When you read articles about planning for retirement, they often focus on retired couples. While it’s true that most retirees are married or have a partner and children, that isn’t always the case. In fact, “gray divorce” (or divorce after age 65) is becoming increasingly prevalent, with over 1 of 10 retirees being divorced

Additionally, the Social Security Administration also indicated that 26% of their total beneficiaries are widowed retirees aged 65 or older receiving spousal benefits. Regardless of why you are single in retirement, or whether or not it was by choice, you can still plan for a fulfilling and exciting next chapter in your life. Here’s how. 

Planning your retirement lifestyle can be a challenge, especially when you have big goals and ideas about what you’d like to accomplish in your next chapter. One way to ensure you stay on track toward a lifestyle you love without blowing your budget is to spend time prioritizing your goals prior to retiring. 

For many retirees, it’s inevitable. The urge to escape ice and snow each winter is often too great to ignore. However, uprooting your life entirely in order to live somewhere warm and sunny year-round may not be an option. Family, friends, pets, and a community you love may continually pull you back to your roots (even if the winters are less than favorable!). The solution that some retirees pursue is to adopt a “snowbird” lifestyle. Just like birds do, these retirees fly south for the winter months to a second residence that they own.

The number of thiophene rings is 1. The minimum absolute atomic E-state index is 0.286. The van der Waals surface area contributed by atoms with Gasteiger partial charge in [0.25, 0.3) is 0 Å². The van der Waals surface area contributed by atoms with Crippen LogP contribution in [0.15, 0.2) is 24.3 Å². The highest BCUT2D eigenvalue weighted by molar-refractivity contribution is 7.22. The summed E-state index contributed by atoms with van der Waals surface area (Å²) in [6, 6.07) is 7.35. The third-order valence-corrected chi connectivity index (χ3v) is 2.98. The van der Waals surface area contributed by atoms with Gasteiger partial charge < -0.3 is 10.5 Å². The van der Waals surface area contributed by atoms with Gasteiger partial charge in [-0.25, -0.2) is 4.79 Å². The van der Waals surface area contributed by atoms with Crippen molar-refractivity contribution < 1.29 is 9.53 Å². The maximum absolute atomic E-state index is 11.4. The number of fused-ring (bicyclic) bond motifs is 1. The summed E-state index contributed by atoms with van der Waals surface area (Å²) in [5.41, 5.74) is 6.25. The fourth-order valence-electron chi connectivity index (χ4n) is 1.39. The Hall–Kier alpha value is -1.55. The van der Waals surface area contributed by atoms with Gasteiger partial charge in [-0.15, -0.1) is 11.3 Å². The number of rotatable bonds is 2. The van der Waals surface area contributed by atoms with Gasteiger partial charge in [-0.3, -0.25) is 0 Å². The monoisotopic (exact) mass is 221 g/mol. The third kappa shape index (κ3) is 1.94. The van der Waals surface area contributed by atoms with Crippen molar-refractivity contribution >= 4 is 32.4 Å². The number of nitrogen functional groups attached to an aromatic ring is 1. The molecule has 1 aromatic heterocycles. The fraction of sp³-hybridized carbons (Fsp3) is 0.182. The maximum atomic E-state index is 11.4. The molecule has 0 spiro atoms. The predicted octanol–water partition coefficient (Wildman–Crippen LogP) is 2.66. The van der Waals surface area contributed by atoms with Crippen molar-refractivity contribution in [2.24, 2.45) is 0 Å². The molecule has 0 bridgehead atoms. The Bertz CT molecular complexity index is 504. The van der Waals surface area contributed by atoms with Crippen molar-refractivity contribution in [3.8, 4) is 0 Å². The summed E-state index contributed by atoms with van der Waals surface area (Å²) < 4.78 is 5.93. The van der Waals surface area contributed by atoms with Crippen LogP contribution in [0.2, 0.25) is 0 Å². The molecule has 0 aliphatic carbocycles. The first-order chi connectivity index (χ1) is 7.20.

Many pre-retirees and retirees know that their current living arrangement won’t make sense for their needs forever. There are approximately 21,000 senior living facilities in the United States as of 2019, and a growing senior population. The reality is that many seniors may want or need some kind of senior living community as they go through retirement. 

It’s rare that we imagine ourselves facing retirement without our spouse or partner. Unfortunately, most women outlive their male partners for at least 5-6 years - and 26% of retirees are divorced. All of this to say, it’s possible you may find yourself in a position as a single woman to make decisions about where you want to live in retirement, and whether or not relocating to be near family is in the cards. 

When saving for retirement, it’s important to maximize every dollar you funnel into retirement savings accounts.

Estate planning can be a stressful process - especially if you aren’t clear on what documents you need in place to protect your loved ones.

More and more frequently, parents are supporting their adult children well into their lives after they’ve left “the nest.” COVID-19 has brought this concept into the spotlight, as many young adults who lost their jobs or who had to relocate during coronavirus, ended up moving home. It’s not a secret that parenthood is expensive! However, many parents are struggling to walk a line between continuing to be supportive of adult children while also setting themselves up for financial success. Let’s walk through how you can successfully set financial expectations with your adult children that strike the balance you’re hoping for.